What we have created is a good old fashioned weather vane. Figure 1 shows a simple weather vane made with cardboard and a straw to demonstrate this concept.

Centre of Pressure

Why did adding a piece of cardboard to the tube suddenly cause this rotation? What we have essentially done when we added the cardboard was change the centre of pressure (CP). An object such as a weather vane will rotate along its centre of pressure when air flow or wind is introduced.

Figure 2- OpenRocket Example Rocket

Without the cardboard piece the centre of pressure equals centre of gravity and thus the tube (in our example, a straw) does not rotate when a direct flow of air is introduced. This concept of centre of pressure is very important in rocket flight.

You may see an example of a rocket design in figure 2. If the CP is ahead of the CG (in relation to the nose cone) the rocket will not be stable in its flight.

You can visualize this by imagining a gust of wind hitting the rocket sideways on its way up. The wind will force the rocket to swivel along the CP, however, the thrust of the rocket upwards will balance out this force as the rocket will swivel on its CG. A good rule of thumb is to have the CP the distance of a body diameter or more behind the CG.

Finding the Centre of Pressure

An old trick to finding the CP of a model rocket is to trace a profile of the rocket onto cardboard, cut the profile out and then balance this profile on a pencil or pen. The balance point will be the CP. This is quite logical if you think about it because a sideways wind hitting the rocket on its way up acts upon the profile of the rocket.

In 1966, James S. Barrowman, an aeronautical engineer at NASA, came up with a simplified method for calculating the centre of pressure of a model rocket. Barrowman’s calculations are used in rocket design and flight simulation software such as OpenRocket.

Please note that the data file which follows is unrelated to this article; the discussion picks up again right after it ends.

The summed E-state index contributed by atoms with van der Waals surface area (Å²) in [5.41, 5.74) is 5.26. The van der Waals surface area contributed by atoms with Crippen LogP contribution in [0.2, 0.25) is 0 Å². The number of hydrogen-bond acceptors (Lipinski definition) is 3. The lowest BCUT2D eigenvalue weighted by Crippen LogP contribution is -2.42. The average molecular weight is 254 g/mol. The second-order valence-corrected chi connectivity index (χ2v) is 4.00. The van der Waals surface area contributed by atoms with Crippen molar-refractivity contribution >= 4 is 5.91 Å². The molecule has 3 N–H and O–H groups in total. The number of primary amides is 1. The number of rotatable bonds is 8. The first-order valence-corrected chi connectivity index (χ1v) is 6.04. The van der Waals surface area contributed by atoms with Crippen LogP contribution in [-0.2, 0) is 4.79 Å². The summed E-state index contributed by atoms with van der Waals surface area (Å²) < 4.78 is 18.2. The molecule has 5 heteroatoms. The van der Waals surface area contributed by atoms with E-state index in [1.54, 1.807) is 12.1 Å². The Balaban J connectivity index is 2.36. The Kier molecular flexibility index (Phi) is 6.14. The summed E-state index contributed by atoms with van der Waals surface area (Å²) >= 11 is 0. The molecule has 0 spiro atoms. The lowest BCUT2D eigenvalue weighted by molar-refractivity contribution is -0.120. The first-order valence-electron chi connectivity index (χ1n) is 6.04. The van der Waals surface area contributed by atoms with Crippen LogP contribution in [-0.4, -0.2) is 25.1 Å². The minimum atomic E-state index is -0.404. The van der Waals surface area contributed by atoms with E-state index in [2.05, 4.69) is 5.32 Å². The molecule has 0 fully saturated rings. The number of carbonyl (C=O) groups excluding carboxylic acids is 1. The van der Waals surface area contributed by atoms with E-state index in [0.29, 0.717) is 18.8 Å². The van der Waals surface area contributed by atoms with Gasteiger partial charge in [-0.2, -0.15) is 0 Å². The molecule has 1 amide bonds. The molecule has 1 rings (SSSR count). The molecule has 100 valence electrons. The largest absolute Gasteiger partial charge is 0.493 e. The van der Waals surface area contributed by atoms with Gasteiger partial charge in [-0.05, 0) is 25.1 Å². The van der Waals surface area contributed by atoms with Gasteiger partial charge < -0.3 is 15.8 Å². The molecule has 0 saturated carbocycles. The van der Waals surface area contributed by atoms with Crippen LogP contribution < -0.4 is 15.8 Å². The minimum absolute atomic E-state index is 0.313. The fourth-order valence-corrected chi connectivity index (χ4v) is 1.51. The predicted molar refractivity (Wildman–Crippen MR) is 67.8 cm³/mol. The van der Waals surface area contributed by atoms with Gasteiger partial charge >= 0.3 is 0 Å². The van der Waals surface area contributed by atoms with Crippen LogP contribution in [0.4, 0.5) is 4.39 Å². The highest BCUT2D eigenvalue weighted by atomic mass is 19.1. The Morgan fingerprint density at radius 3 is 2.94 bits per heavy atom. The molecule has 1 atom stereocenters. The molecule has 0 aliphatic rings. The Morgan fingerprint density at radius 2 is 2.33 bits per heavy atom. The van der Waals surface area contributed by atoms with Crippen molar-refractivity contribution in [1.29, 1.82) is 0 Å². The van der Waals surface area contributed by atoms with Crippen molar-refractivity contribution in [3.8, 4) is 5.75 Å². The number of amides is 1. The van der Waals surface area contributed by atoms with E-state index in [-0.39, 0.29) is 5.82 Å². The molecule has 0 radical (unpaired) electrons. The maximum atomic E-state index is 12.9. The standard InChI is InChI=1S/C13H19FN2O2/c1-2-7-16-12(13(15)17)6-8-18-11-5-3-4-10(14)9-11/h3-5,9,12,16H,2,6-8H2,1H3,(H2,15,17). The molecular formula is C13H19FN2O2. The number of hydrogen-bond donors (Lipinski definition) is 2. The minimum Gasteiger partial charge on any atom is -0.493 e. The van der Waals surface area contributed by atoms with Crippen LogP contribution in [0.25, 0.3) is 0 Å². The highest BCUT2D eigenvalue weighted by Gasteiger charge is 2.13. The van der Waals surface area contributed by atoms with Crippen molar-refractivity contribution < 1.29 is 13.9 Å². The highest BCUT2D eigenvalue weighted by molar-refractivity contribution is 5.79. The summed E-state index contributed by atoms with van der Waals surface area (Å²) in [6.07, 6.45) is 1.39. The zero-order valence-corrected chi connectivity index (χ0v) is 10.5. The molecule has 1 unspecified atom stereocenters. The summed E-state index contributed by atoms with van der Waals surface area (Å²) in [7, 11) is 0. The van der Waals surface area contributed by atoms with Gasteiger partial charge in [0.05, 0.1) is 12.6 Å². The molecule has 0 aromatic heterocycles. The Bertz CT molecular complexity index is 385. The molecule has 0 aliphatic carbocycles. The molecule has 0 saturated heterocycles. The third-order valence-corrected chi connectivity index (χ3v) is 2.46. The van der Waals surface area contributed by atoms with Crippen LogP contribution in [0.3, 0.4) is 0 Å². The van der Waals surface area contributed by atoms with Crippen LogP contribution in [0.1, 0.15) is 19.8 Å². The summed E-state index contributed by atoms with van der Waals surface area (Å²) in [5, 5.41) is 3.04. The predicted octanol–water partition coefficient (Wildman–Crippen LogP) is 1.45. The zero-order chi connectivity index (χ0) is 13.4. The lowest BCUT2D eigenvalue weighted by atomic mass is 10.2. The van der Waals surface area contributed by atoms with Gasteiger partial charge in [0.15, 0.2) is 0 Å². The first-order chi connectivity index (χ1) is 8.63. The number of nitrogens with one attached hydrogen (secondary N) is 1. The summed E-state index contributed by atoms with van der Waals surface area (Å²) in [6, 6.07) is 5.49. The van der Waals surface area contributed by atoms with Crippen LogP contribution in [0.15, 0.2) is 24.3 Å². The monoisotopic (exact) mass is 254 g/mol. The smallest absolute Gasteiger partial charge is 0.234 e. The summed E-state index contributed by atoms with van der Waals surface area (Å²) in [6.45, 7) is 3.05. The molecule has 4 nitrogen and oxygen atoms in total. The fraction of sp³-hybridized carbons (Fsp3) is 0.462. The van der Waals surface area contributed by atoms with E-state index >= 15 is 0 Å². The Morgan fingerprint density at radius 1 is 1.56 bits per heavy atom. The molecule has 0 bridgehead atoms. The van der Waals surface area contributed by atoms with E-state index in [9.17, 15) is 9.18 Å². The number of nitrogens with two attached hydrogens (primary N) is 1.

Another way to determine CP is to use these simplified calculations on this web page from the NASA web site.

We will use OpenRocket to determine CP for the rest of this article.

Figure 3 – Rocket design after changes

Changing the Centre of Pressure

If you do not have a copy of OpenRocket you may download one by clicking on this link. From the file menu of OpenRocket you may open up the example rocket by selecting Open example. Figure 2 shows the sample rocket.

You may observe in figure 2 that the CG is 26 cm from the nose cone and the CP is 32 cm from the nose cone (you may have to click on the picture to see this information). Having the CG ahead of the CP means that this design is a stable one.

Let’s now change the CG of the design. We can change the weight of the nose cone by clicking on Nose cone | Override | Override mass. For our example we add 20 grams to the Override mass value. Now if we look at our CG value it is 24 cm instead of 26 cm. The CP did not change.

To change the CP lets add fins to our design. Double click on Trapezoidal fin set to open up the fin configuration. Change the Number of fins value to 8. The CP of our rocket is now 34.7 cm. Figure 3 shows our new design.

The following is a list of some of the resources used in the writing of this article:

1. Handbook of Model Rocketry by G. Harry Stine and Bill Stine.
2. OpenRocket technical documentation by Sampo Niskanen.
3. Model Rocket Stability by Rick Weber

Flight Pattern of a Model Rocket Launch

 Learning Objective In this lesson we will look at the flight path of a model rocket. By the end of the lesson the student should understand the various stages of a model rocket flight. Grade Level 9 – 11

Figure 1 - Flight Path of a Model Rocket

– Introduction –

In the diagram on the right we can see a graphic of a typical model rocket flight. As you may see in the diagram the four main stages of a model rocket flight are thrust, coast, apogee and recovery. We used our electronic altimeter to record data for each of these stages. We have included the data collected from our test flight with our rocket flight path graphic.

Our test rocket was launched using an Estes B6-4 rocket motor.

Thrust Phase

The Thrust Phase is the first phase of the flight and begins right after ignition. It is during the Thrust Phase where the model rocket gets all its upward acceleration. The length of the Thrust Phase is determined by the burn time of the motor. For our test flight the burn time was measured at 0.8 seconds.

The acceleration and maximum velocity the rocket reaches is determined by the total impulse of the motor and the weight of the rocket. And it occurs during the thrust phase. For our test flight the maximum acceleration was recorded as 89.18 m/s2. The maximum velocity that our test rocket reached was 23 m/s.